ICS Magazine

Are You a Lone Wolf?

December 10, 2002


I remember the day quite well. My operations manager came into my office, sagged into a chair, looked me straight in the eye and said, “Steve, I’m not running a business here. I’m in charge of a kindergarten!” And so it is for almost all carpet cleaners who have chosen to go the “employee route.”

Check with any large cleaning firm and they will tell you, without exception, that employees are their biggest problem. So it’s no wonder that many cleaners in the industry have chosen to go the “lone wolf” route.

After having endured the agonies of employees, it’s no wonder that many enjoy the freedom and peace of mind that going solo brings. But along with that big sigh of relief come more than a few problems. What happens when you get sick? Go on vacation? When you want to make more than just a “good living”? How about when it comes time to retire?

So can you be successful without enduring the inevitable agonies of hiring employees? Absolutely. But if you fly solo, you must make a few changes.

Don’t let anyone else define success for you
A business entrepreneur without employees is viewed as a failure by many people. Yet I know quite a few lone wolf carpet cleaners that are extremely successful, if you define success as being a happy, fulfilled individual with the freedom to do whatever he or she wants.

Have fun along the way
I find far too many solo operators have the worst of both worlds: They aren’t making the money of a big operation, and they don’t have true freedom either. Why not? These miserable folks are facing two big problems of their own making:

  • Problem: Lone wolves can’t afford to take time off.
  • Solution: Charge more. A lot more. It’s called supply and demand. I assume that, as the business owner, you are giving great, personalized customer service. But there is a very small supply of “you” as a solo operator. If your clients demand the security of having the owner working in their house they will pay more, if you ask them. People expect to pay more for the boss, but you must give them the opportunity to do so. Trust me on this one. Raise your prices a lot, and raise them now.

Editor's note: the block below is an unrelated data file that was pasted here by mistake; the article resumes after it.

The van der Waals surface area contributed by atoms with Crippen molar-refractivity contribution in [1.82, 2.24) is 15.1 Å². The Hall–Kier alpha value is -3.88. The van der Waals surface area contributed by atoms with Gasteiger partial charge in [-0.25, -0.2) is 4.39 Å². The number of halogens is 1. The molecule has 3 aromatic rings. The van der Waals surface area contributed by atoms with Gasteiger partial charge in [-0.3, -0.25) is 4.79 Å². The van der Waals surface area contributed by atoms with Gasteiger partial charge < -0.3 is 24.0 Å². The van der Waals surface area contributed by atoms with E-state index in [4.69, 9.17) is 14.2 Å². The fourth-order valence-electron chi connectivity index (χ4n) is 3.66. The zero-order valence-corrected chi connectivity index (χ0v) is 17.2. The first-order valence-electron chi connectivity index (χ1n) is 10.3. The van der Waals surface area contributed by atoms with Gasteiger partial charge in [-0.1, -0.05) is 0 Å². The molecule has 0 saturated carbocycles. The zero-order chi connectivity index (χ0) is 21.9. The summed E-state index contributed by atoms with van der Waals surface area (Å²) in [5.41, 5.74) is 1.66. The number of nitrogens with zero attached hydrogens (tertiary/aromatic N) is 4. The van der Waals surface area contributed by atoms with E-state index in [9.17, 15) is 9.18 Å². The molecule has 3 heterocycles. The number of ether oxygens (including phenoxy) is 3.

• Problem: When lone wolves do, grudgingly, take time off, all they do is fret, worry and obsess about the amount of money they are losing by not being on the truck.
  • Solution: This requires an attitude change (and a healthy bank account). Recognize that freedom always exacts a price. Your freedom is not fretting about what your employees are screwing up while you are gone. Enjoy it.

    Get some backup
    Things happen. Sickness, a sprained back, a broken truckmount or a long-delayed vacation will all affect your business. And even the most loyal customers’ fingers will keep on walking through the Yellow Pages if you can’t give them the prompt service they are used to.

    Look at setting up a “strategic partnership.” You cover for other carpet cleaners when they are sick or on vacation, and they in turn do the same for you. Or, if you carefully set things up legally, you can use sub-contractors. And examine disability policies that will pay off if you can’t work. Remember, the best backup you have is working safely and efficiently. Take care of your body.

    Don’t live in a “fool’s paradise”
    You can be a success working alone. But chances are your business, without the volume and profits that come with having employees, will not sell for much over liquidation value. Many owner-operators make the mistake of thinking that just because they have always made a “really good living,” the sale of their business will fund their retirement.

    Don’t base your success on finding a “sugar daddy” with a burning desire to own a one-man carpet cleaning business. Few things are sadder than watching a carpet cleaner growing old on the wand because he can’t afford to retire

    Pay yourself first
    All business owners should have an aggressive personal savings and investing program. You should have a “savings net” of six months living expenses in easily available liquid funds. After that, set aside a percentage of your business income to fund your personal investment program before you pay anything else, including your personal salary. Few people realize that just $100 per week invested with an average return of 8 percent will give them over $255,000 in 20 years!

    This calculation ignores taxes, but still shows the incredible power of regular savings combined with compound interest. Honestly, can’t you put aside $100 each week out of your combined household income? And, more importantly, will you, starting today?

    The biggest challenge you will find as a successful lone wolf will be the unremitting pressure from friends and family to “make something of yourself” and hire employees. This well-meaning group can quickly start affecting your ego and self-image, as in, “Well, I thought I was happy. Maybe I’m not such a success after all.”

    As a successful lone wolf, you will get your ego satisfaction from things other than building and running a big business. Instead, you will focus on your family, your friends, your faith and just plain having fun out of life. The freedom to enjoy all four sure sounds like success to me.